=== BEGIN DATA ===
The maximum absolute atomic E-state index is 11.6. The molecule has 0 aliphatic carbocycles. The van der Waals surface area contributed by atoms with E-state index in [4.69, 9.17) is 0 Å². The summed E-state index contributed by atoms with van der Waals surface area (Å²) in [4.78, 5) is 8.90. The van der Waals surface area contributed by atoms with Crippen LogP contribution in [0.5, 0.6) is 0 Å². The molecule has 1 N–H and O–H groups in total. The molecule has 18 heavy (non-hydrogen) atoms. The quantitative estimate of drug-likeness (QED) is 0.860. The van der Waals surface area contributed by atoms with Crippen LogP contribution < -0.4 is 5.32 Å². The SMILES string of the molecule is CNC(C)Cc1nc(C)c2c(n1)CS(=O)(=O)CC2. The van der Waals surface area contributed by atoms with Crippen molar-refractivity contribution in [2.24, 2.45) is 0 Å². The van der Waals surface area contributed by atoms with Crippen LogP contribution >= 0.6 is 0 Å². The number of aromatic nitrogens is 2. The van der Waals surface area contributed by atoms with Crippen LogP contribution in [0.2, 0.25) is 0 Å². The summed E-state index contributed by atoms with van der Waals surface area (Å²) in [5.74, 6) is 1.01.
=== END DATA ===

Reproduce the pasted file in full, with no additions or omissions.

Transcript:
The maximum absolute atomic E-state index is 11.6. The molecule has 0 aliphatic carbocycles. The van der Waals surface area contributed by atoms with E-state index in [4.69, 9.17) is 0 Å². The summed E-state index contributed by atoms with van der Waals surface area (Å²) in [4.78, 5) is 8.90. The van der Waals surface area contributed by atoms with Crippen LogP contribution in [0.5, 0.6) is 0 Å². The molecule has 1 N–H and O–H groups in total. The molecule has 18 heavy (non-hydrogen) atoms. The quantitative estimate of drug-likeness (QED) is 0.860. The van der Waals surface area contributed by atoms with Crippen LogP contribution < -0.4 is 5.32 Å². The SMILES string of the molecule is CNC(C)Cc1nc(C)c2c(n1)CS(=O)(=O)CC2. The van der Waals surface area contributed by atoms with Crippen molar-refractivity contribution in [2.24, 2.45) is 0 Å². The van der Waals surface area contributed by atoms with Crippen LogP contribution >= 0.6 is 0 Å². The number of aromatic nitrogens is 2. The van der Waals surface area contributed by atoms with Crippen LogP contribution in [0.2, 0.25) is 0 Å². The summed E-state index contributed by atoms with van der Waals surface area (Å²) in [5.74, 6) is 1.01.